Only Japan has the broadband quality to cope with next-generation internet applications, a new study has revealed.
Sweden and the Netherlands have Europe's best broadband, according to the 42-nation study sponsored by internet equipment maker Cisco Systems.
The UK, Spain and Italy fell just below the quality threshold for today's web.
The study aims to highlight each nation's ability to cope with next-generation web applications such as high-quality video streaming.
It was carried out by a team of MBA students from the Said Business School at the University of Oxford and the University of Oviedo's Department of Applied Economics.
They developed a "Broadband Quality Score" for each nation based on internet speed both downloading and uploading, the loss of packets of data and latency - a measure of the delays in information routing.
The study focused on countries in Europe, North America, the Organization for Economic Co-operation and Development (OECD), Brazil, Russia, India and China (Brics).
Their research found that more than half of those countries had broadband connections good enough to deliver consistent quality for most common web applications today.
Researchers put the success of Sweden and the Netherlands in Europe down to those countries' "increasing investments in fibre and cable network upgrades, coupled with competition diversity, and supported by strong government vision and policy".
They said Japan's early commitment to investing in broadband made it the only country prepared to deliver the necessary quality for next-generation web applications over the next three to five years.
The study used nearly eight million records from broadband speed tests conducted by users around the world during May, 2008, through www.speedtest.net.
Alastair Nicholson, of the Said Business School, said the study was based on the premise that the next generation of web applications would need better broadband.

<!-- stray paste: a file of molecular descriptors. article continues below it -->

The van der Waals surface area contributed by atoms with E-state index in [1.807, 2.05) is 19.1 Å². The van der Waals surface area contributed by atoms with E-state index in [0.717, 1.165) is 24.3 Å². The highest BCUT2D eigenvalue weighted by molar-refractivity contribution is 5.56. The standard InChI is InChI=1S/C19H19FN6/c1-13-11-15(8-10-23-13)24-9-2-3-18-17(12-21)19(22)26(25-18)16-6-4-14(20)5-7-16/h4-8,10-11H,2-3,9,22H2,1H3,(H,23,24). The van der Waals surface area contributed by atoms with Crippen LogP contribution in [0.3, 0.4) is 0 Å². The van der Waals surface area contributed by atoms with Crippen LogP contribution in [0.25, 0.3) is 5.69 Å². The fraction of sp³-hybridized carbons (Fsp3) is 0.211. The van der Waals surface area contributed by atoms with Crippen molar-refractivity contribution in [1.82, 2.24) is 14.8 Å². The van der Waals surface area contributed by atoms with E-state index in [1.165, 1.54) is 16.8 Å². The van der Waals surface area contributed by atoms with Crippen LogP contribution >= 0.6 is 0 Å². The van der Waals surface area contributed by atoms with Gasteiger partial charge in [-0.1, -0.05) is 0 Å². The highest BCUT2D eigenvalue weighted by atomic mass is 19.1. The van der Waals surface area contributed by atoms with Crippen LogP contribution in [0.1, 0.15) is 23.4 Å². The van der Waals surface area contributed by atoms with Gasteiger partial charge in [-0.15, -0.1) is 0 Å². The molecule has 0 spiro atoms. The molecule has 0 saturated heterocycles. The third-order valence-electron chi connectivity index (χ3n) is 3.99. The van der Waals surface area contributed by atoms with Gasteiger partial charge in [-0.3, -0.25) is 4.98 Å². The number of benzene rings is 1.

"Average download speeds are adequate for web browsing, e-mail and basic video downloading and streaming," he said.
"But we are seeing more interactive applications, more user-generated content being uploaded and shared, and an increasing amount of high-quality video services becoming available."
Fernando Gil de Bernabe, managing director of Cisco's internet business solutions group, told the BBC that there was no link between broadband penetration and broadband quality.
I thought it was interesting to see that only one country is ready for these applications that are not really that futuristic
Fernando Gil de Bernabe
"We created a threshold for today's most popular applications and then for the future applications - which are only three to five years away - based on how much quality you need on average to get a consistent experience with these applications.
"When we checked which countries had the threshold for today, actually most countries did OK. Notably the UK, Spain and Italy didn't cut that threshold, even for today's applications.
"For tomorrow's applications only Japan is future-ready. I thought it was interesting to see that only one country is ready for these applications that are not really that futuristic."
He added: "This study gives broadband stakeholders - from governments through to telecom and cable operators and vendors like Cisco - as well as consumers a better understanding of the importance of quality broadband connections.
"Without high-quality broadband, we will not be able to take full advantage of the next wave of productivity, collaboration and entertainment that can be gained from the web."
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